Back to FISH Vol 28 1
PUBLISHED 1 Mar 2020

Leading fisheries experts across research, industry and management will come together in a dynamic and comprehensive program to address the future of fisheries

Photo of Adelaide


The World Fisheries Congress 2020 (WFC2020) will welcome an inspiring range of Australian and international speakers to share global perspectives under the theme ‘Sharing our oceans and rivers – a vision for the world’s fisheries’.

The congress will be held in Adelaide from 11 to 15 October 2020, bringing together Australia’s largest gathering of research, industry and management representatives across commercial, recreational and Indigenous fisheries.

Their aim: to discuss key developments needed to ensure a sustainable future for the world’s oceans, lakes, estuaries and rivers.

Chair of the WFC2020 committee Gavin Begg is also executive director of Fisheries and Aquaculture for Primary Industries and Regions South Australia (PIRSA). He says the plenary speakers taking part will deliver insightful, engaging presentations, offering something of value to every delegate.

“WFC2020 aims to foster cooperation and engagement in commercial, recreational and Indigenous fisheries,” he says.

“We have brought together world leaders in research, industry and international fisheries policy to speak across the four key themes: sustainable fisheries; fish and aquatic ecosystems; fisheries and society; and the future of fish and fisheries.”

Excitement for the congress is continuing to build; Gavin Begg is encouraging people from the local and international fisheries community to take part and expects more than 1500 attendees.

Registrations are now open – to register, click here.


World Fisheries Congress 2020 logo

WFC2020 Plenary Speakers

Manuel Barange, the director of the Fisheries and Aquaculture Policy and Resources Division at the Food and Agriculture Organization in Rome, Italy, has expertise in physical and biological interactions; climate and anthropogenic impacts on marine ecosystems; fish ecology, behaviour and trophodynamics; and fisheries assessment and management.

Meryl Williams has more than 40 years of experience in fisheries, aquaculture, conservation and human development, including as director general of WorldFish, director of the Australian Institute of Marine Science and executive director of Bureau of Rural Resources (Australia). In recent years, Meryl Williams has focused on trends in fish value chains, impacts of aquaculture and fisheries on women and gender equality, and public knowledge for responsible fish production.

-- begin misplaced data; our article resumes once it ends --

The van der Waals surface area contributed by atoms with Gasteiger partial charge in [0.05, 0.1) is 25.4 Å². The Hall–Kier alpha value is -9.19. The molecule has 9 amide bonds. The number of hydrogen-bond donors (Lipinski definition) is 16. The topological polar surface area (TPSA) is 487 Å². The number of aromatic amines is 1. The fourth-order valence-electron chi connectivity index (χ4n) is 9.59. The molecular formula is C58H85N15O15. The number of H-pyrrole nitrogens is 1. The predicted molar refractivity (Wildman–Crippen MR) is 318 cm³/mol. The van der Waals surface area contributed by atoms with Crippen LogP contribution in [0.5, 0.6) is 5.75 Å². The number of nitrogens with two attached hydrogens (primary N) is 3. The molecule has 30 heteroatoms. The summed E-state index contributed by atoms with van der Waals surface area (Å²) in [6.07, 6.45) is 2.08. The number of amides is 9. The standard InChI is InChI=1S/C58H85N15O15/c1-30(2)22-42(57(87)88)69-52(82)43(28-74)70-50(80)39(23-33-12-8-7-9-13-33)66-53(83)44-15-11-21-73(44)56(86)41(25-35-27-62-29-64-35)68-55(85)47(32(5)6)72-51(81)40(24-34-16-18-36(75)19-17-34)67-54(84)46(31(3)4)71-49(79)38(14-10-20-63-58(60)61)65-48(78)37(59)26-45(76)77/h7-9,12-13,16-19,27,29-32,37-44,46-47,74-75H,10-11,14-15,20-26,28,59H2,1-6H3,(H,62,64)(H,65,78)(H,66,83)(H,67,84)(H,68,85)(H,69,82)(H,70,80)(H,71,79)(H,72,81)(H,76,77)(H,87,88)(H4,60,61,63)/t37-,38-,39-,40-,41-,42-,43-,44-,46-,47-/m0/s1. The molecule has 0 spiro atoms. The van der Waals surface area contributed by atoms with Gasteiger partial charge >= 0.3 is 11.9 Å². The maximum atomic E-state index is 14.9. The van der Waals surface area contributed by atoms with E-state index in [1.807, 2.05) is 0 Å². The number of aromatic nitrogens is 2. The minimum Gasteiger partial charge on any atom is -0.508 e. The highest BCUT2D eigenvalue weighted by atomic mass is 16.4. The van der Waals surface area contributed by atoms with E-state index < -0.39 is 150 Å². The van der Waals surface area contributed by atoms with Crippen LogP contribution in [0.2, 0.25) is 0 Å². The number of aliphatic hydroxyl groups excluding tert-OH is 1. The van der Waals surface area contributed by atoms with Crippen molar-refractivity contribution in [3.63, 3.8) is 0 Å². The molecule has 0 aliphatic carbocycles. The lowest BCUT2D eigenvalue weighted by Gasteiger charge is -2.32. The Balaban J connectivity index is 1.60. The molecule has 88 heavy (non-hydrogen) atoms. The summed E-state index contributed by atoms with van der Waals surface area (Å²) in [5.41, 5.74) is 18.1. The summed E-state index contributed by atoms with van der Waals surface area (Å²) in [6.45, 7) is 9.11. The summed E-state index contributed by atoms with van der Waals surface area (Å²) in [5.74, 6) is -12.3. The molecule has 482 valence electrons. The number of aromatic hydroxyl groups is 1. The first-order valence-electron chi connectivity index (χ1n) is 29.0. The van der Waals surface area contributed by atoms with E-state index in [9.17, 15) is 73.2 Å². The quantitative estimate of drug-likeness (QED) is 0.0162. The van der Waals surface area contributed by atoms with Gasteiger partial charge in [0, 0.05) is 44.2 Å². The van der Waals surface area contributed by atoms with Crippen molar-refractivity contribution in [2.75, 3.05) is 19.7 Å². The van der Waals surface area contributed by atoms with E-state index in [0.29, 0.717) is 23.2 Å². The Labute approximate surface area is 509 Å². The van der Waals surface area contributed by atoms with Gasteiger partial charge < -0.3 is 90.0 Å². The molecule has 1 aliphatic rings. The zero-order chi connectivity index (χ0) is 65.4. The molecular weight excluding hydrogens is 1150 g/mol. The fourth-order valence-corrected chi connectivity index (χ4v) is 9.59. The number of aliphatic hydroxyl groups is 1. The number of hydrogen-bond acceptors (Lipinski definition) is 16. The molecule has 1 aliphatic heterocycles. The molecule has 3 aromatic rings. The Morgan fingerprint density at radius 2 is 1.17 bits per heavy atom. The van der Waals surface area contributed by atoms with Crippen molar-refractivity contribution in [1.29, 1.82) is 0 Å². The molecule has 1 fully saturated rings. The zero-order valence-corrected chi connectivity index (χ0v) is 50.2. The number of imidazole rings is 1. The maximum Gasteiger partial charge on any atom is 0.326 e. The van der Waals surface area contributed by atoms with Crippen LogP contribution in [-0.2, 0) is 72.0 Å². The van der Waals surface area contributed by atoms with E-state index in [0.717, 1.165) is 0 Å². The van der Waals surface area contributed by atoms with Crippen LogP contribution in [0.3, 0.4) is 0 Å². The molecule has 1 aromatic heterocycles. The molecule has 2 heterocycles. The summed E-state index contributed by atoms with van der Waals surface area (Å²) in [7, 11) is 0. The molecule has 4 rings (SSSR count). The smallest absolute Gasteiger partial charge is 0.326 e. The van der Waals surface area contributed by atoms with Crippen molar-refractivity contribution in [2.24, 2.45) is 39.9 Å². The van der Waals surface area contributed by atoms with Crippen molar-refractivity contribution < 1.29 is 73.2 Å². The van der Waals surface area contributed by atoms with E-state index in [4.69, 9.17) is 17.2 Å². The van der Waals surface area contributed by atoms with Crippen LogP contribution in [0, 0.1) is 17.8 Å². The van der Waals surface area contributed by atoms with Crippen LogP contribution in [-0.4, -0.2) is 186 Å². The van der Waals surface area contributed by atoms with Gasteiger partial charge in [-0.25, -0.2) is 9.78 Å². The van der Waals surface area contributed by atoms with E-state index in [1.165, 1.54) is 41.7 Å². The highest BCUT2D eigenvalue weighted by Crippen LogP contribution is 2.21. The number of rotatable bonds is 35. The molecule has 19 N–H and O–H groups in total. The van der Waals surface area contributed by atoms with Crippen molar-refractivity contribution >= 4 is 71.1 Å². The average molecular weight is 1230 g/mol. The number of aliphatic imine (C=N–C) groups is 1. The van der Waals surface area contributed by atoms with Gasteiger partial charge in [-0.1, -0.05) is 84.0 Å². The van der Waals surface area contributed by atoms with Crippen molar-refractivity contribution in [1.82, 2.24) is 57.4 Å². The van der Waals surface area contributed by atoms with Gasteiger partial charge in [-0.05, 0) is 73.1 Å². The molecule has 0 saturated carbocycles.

Beth Fulton, principal research scientist with CSIRO Oceans and Atmosphere, focuses on sustainably managing potentially competing uses of marine environments and adaptation to global change, including effective means of conserving and monitoring marine and coastal ecosystems.

Olaf Weyl, a principal scientist at the South African Institute for Aquatic Biodiversity, researches how to better conserve Africa’s aquatic biodiversity and freshwater ecosystems. Olaf Weyl’s work is multidisciplinary and his interests include fisheries, native fish conservation and aquatic invasions. His research includes natural systems and processes, and understanding how humans alter and benefit from aquatic systems.

Ratana Chuenpagdee, from the Memorial University of Newfoundland, St John’s, Canada, is leading a major global research partnership, ‘Too Big To Ignore’, which aims to elevate the profile of small-scale fisheries and rectify their marginalisation in national and international policies.

Martin Exel, of Austral Fisheries, is also the managing director of SeaBOS, a collaborative venture between 10 of the world’s largest seafood businesses and the Stockholm Resilience Centre in Sweden. SeaBOS aims to transform wild capture and aquaculture fisheries across the world into sustainable seafood producers and promote a healthy ocean.

Matthew Osborne is a Kaurna and Narungga man who has extensive experience in Indigenous fisheries. He is the program leader, Aquaculture and Regional Development in Northern Territory Fisheries and in this role oversees a range of Aboriginal and industry development programs, including those supporting small-scale fishing and aquaculture operations in remote Aboriginal communities.

Further information about these plenary speakers, and others as they are announced, is available here.  


More information

World Fisheries Congress
Registrations are now open – to register, click here